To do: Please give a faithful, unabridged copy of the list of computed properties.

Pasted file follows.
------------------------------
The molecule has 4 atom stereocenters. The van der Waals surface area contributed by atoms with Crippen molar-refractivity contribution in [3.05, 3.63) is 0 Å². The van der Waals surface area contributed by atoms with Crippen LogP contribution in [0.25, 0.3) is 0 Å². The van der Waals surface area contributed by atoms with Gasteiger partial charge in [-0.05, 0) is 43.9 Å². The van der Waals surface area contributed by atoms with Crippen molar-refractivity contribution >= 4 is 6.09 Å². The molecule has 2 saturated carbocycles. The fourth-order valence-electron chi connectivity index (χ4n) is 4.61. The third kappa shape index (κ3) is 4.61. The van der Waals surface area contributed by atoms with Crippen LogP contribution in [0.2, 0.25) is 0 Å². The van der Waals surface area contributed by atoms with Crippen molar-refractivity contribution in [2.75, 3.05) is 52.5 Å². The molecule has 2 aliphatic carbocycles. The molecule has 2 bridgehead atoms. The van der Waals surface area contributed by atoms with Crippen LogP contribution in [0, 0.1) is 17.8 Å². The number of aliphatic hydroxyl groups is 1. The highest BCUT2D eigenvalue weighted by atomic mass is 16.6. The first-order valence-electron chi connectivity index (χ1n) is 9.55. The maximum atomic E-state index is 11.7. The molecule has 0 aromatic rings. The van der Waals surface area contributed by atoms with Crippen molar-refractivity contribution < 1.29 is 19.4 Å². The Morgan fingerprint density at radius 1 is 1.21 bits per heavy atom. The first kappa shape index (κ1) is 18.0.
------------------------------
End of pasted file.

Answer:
The molecule has 4 atom stereocenters. The van der Waals surface area contributed by atoms with Crippen molar-refractivity contribution in [3.05, 3.63) is 0 Å². The van der Waals surface area contributed by atoms with Crippen LogP contribution in [0.25, 0.3) is 0 Å². The van der Waals surface area contributed by atoms with Gasteiger partial charge in [-0.05, 0) is 43.9 Å². The van der Waals surface area contributed by atoms with Crippen molar-refractivity contribution >= 4 is 6.09 Å². The molecule has 2 saturated carbocycles. The fourth-order valence-electron chi connectivity index (χ4n) is 4.61. The third kappa shape index (κ3) is 4.61. The van der Waals surface area contributed by atoms with Crippen LogP contribution in [0.2, 0.25) is 0 Å². The van der Waals surface area contributed by atoms with Crippen molar-refractivity contribution in [2.75, 3.05) is 52.5 Å². The molecule has 2 aliphatic carbocycles. The molecule has 2 bridgehead atoms. The van der Waals surface area contributed by atoms with Crippen LogP contribution in [0, 0.1) is 17.8 Å². The number of aliphatic hydroxyl groups is 1. The highest BCUT2D eigenvalue weighted by atomic mass is 16.6. The first-order valence-electron chi connectivity index (χ1n) is 9.55. The maximum atomic E-state index is 11.7. The molecule has 0 aromatic rings. The van der Waals surface area contributed by atoms with Crippen molar-refractivity contribution < 1.29 is 19.4 Å². The Morgan fingerprint density at radius 1 is 1.21 bits per heavy atom. The first kappa shape index (κ1) is 18.0.